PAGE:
I think the OAS is useless because it has no credibility. How can an organization that wants Cuba, the longest-running dictatorship in the the Americas, to join be bothered by what happens in Honduras?

I do think the OAS would have been well advised to ask a bit before barging in. If they aren't going to stand up for democracy in Cuba or Venezuela or Nicaragua, OK. But don't make things worse when you are not needed. It's better to be useless than someone else's tool.

Gabriel 9:20 PM  

What appears to be the full interview, in Spanish:

Anonymous,  9:24 PM  


What is the legal basis for the OAS to act as the court of appeal to decisions made by the SCJ of Honduras regarding constitutional matters?

I am asking because I have a friend in Guantanamo who was denied due process, so if you tell me maybe they can help him.

RAJ 10:15 PM  

On the question of why there was no civil action taken to remove Zelaya from his position: there actually was such a decree under construction in Congress late Wednesday evening and into early Thursday morning.

The Honduran social scientist, Leticia Saloman, in her excellent overview of the factors behind the confrontation, notes that the declaration being created in Congress was to have served as the basis to remove the President from office then.

But the committee of Congress engaged in putting it together stopped doing so, reportedly partly due to US political pressure against contemplating even such a technical coup d'etat.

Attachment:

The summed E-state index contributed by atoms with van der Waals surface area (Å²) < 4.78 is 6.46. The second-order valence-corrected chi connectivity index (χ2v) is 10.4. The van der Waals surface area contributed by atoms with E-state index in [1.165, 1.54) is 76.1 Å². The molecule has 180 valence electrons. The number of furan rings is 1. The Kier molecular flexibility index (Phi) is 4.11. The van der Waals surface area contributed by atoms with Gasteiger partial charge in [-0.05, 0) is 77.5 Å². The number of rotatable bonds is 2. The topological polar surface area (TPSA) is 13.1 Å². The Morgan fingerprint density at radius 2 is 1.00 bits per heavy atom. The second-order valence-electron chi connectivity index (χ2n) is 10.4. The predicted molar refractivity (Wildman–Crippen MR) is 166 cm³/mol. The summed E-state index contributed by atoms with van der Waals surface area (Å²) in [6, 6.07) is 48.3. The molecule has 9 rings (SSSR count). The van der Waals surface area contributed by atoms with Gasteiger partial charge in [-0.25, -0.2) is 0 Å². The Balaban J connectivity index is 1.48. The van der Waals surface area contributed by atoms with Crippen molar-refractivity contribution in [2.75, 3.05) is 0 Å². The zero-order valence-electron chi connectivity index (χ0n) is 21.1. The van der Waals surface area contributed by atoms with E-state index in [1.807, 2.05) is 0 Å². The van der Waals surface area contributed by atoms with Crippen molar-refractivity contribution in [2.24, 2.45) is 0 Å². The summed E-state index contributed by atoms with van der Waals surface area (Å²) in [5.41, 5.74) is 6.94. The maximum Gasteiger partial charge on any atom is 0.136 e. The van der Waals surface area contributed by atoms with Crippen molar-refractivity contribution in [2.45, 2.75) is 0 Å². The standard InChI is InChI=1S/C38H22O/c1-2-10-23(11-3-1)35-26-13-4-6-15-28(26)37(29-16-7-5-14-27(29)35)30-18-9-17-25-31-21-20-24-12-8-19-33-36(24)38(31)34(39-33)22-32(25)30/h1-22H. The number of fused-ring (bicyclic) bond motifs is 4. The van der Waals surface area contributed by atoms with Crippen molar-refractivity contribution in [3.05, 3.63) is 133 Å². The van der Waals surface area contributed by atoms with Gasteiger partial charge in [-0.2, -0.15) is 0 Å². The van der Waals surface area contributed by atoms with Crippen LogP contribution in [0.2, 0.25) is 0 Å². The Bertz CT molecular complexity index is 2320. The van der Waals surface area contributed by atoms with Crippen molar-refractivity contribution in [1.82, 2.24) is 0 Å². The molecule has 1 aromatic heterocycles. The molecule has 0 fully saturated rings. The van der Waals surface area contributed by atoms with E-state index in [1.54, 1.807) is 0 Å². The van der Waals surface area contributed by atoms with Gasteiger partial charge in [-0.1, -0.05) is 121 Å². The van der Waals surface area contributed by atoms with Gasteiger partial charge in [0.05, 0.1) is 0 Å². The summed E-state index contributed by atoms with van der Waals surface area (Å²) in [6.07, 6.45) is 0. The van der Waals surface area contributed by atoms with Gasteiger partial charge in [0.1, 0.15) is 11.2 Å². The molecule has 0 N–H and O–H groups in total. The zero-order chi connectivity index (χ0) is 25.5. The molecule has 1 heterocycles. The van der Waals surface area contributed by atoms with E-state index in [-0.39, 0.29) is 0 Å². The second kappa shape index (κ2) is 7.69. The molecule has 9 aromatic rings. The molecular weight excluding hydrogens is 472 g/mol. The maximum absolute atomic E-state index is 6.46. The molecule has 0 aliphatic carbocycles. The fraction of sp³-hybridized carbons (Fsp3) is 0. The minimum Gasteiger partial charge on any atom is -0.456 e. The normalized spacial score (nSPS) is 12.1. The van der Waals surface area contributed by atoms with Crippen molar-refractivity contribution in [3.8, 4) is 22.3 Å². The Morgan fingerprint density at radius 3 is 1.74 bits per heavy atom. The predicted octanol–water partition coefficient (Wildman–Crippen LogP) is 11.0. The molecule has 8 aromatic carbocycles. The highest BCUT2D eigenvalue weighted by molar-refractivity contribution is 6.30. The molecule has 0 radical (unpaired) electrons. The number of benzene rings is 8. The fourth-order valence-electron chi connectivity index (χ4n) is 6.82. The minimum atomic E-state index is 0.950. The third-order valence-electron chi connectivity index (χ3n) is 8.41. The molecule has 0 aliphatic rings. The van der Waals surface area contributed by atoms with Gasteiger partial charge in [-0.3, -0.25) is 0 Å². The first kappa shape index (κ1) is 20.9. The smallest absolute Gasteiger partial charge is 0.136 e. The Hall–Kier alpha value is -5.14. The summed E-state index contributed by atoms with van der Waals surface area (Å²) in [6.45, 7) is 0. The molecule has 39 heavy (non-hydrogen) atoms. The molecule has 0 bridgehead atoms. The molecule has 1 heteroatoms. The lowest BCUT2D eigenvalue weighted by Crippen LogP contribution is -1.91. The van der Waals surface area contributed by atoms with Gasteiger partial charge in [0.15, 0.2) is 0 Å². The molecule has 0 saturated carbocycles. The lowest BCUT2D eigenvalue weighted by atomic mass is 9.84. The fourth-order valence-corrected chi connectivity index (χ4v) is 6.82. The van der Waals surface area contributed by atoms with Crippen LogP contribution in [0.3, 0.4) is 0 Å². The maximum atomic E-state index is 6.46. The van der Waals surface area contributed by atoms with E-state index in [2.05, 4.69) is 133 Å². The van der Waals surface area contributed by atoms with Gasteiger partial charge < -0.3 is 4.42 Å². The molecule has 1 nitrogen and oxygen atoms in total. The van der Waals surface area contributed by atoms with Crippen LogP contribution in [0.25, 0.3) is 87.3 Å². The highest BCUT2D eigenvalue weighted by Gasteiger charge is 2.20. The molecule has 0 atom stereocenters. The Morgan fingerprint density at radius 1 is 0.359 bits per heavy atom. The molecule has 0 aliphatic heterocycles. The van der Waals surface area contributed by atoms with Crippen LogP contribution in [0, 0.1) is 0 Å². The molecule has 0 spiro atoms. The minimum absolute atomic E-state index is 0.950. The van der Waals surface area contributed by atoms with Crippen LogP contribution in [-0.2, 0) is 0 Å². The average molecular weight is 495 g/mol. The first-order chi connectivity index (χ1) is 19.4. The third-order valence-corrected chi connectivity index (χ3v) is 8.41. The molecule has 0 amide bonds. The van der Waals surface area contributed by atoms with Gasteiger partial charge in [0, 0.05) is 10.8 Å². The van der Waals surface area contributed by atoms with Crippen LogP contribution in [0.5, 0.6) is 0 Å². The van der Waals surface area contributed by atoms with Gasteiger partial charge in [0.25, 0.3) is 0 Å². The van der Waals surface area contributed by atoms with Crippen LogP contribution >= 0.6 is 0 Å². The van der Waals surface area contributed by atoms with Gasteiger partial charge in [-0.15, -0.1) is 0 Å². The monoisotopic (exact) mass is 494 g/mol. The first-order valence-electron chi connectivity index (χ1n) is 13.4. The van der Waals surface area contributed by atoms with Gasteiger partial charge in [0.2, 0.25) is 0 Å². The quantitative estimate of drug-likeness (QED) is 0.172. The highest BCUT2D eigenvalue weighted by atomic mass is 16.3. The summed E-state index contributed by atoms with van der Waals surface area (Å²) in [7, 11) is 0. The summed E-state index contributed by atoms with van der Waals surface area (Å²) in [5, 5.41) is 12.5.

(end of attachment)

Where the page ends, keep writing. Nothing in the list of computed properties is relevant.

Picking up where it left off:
I was in Honduras, where I have conducted research for more than thirty years, throughout that week. On the basis of the news reporting in the country from Wednesday night through Thursday, I expected a government confrontation-- but I expected one cloaked in legalistic forms.

Saloman explains, by the way, why the actions of the judicial branch in this crisis cannot be treated as if they were completely objective. Spanish speakers can read her article at

I find it interesting that so many commentators have now focused on whether or not the action that took place was or was not a coup d'etat.

The kidnapping and violent removal from the country violated Honduran law, whether you want to use that term or another, whether you accept the arguments that mere intentions to consult the broader public about interest in a constitutional convention violated a law against binding referenda. The constitution guarantees due process, and there is no legal basis for deporting Honduran subjects-- quite the opposite, in fact.

I also would note that arguments saying the actions are somehow post-facto OK because a large (but unknown and unknowable) number of Hondurans are expressing support for them miss two points. First, the rule of law is based on protecting the rights of minorities, not on some form of mob rule. Zelaya was the top vote recipient in 2005 and he had seven months to serve. Second, the Honduran media have engaged in a campaign to scare the public, and what the public is celebrating is being saved from something that they were encouraged to believe was being planned, rather than celebrating the destruction of democratic institutions and the lasting damage done to democratic process.

Justin Delacour 10:15 PM  

What is the legal basis for the OAS to act as the court of appeal to decisions made by the SCJ of Honduras regarding constitutional matters?